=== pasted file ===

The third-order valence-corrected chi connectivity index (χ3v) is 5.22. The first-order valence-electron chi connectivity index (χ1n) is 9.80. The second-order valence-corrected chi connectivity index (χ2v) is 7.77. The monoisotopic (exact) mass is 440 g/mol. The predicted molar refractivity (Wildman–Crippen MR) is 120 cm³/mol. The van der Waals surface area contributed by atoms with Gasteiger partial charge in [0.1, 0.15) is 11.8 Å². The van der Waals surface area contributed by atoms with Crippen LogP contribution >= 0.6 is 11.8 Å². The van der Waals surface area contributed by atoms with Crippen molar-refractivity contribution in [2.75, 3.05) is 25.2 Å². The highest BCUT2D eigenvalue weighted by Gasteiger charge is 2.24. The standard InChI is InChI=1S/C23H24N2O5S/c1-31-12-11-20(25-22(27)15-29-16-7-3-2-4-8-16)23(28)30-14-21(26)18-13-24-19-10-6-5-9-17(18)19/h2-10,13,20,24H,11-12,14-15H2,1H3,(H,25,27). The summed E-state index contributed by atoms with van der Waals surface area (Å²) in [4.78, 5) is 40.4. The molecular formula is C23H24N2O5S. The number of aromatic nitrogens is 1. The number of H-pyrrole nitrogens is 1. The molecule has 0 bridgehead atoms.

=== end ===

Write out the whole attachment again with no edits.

The third-order valence-corrected chi connectivity index (χ3v) is 5.22. The first-order valence-electron chi connectivity index (χ1n) is 9.80. The second-order valence-corrected chi connectivity index (χ2v) is 7.77. The monoisotopic (exact) mass is 440 g/mol. The predicted molar refractivity (Wildman–Crippen MR) is 120 cm³/mol. The van der Waals surface area contributed by atoms with Gasteiger partial charge in [0.1, 0.15) is 11.8 Å². The van der Waals surface area contributed by atoms with Crippen LogP contribution >= 0.6 is 11.8 Å². The van der Waals surface area contributed by atoms with Crippen molar-refractivity contribution in [2.75, 3.05) is 25.2 Å². The highest BCUT2D eigenvalue weighted by Gasteiger charge is 2.24. The standard InChI is InChI=1S/C23H24N2O5S/c1-31-12-11-20(25-22(27)15-29-16-7-3-2-4-8-16)23(28)30-14-21(26)18-13-24-19-10-6-5-9-17(18)19/h2-10,13,20,24H,11-12,14-15H2,1H3,(H,25,27). The summed E-state index contributed by atoms with van der Waals surface area (Å²) in [4.78, 5) is 40.4. The molecular formula is C23H24N2O5S. The number of aromatic nitrogens is 1. The number of H-pyrrole nitrogens is 1. The molecule has 0 bridgehead atoms.